Alex Stephenson talks about rain, droughts and how we cope with both.
As half the UK was officially declared in drought -what happened? The rains came. We seem to be being beset by drought and deluge in equal measure. It’s clear that drought does not mean an end to surface water flooding.
Much progress has been made with Sustainable Drainage Systems (SuDS) in the UK in recent years, but there is no room for complacency. Flooding during the past week has no doubt been exacerbated by a ground hardened by drought which will prevent surface water infiltrating through the soil.
Climate experts are predicting that global warming will make our weather patterns more prone to extremes of drought and intense rainfall in future. That means more strain on our stormwater drainage infrastructure, making the need to control peak flows greater than ever.
The changing weather gives us very short memories, but it wasn’t that long ago when our TV screens were full of scenes of flooding. Remember the Summer of 2007? The floods then claimed 14 lives, caused £3.2 billion worth of damage, and affected 48,000 homes and 6,000 businesses. Two thirds of those floods were attributed to surface water.
The floods were an impetus for big changes for the building industry in terms of designing and installing drainage on new developments. The Flood and Water Management Act (FWMA) 2010 will make Sustainable Drainage Schemes compulsory for new developments where they serve more than one property.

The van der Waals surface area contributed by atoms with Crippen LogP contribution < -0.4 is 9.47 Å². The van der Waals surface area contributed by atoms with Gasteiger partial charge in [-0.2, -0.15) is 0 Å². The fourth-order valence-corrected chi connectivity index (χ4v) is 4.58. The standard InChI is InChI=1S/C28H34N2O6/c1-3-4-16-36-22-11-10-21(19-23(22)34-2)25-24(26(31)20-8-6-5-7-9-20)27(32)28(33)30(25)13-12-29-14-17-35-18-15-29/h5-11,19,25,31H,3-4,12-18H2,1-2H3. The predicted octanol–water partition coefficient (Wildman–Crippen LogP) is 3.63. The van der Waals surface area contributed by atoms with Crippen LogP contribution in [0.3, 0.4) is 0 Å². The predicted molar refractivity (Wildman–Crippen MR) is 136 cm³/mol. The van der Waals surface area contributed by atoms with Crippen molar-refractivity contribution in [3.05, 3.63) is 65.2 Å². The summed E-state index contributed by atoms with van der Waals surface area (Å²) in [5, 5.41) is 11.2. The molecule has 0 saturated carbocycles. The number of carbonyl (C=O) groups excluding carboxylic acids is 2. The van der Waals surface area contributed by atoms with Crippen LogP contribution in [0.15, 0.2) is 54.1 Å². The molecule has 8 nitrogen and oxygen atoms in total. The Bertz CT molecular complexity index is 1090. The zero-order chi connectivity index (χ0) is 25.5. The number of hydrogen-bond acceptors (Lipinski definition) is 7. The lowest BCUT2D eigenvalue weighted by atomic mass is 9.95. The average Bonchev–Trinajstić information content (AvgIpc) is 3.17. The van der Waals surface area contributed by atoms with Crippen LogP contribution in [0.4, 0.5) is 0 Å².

New Local Authority SuDS Approving Bodies (SABs) are due to begin approving schemes according to new National SuDS Standards from October this year. The Standards, together with a set of more detailed guidelines still to be published, set out expectations for controlling both the flow, quantity and quality of stormwater runoff.
The National SuDS standards set out the expectations according to important SuDS principles – including dealing with water as close as possible to where it falls, managing water on the surface and providing a public amenity value where possible.
The conditions for controlling the flow and quantity of surface water discharge from the development with the aim of returning the site to greenfield conditions are laid out.
Critically, for the first time there are now also regulations regarding the control of the quality of surface water and a requirement for treatment to be provided to deal with silts, sediments and pollutants in runoff. The extent of the treatment required will depend on the site conditions.
There has been a tendency to view SuDS schemes as ‘green’ or natural features, but in fact a full ‘toolbox’ of techniques, both engineered and natural is available. There are a wide range of SuDS that can be sold by the builders’ merchant to meet SuDS standards, for example Vortex Flow Controls , stormwater storage and treatment products such as those provided by Hydro International.
Alex Stephenson is director of Hydro International UK Stormwater Division and chair of the British Water SuDS Focus Group. www. Engineering Nature’s Way.co.uk – a means of sharing knowledge and experience about SuDS.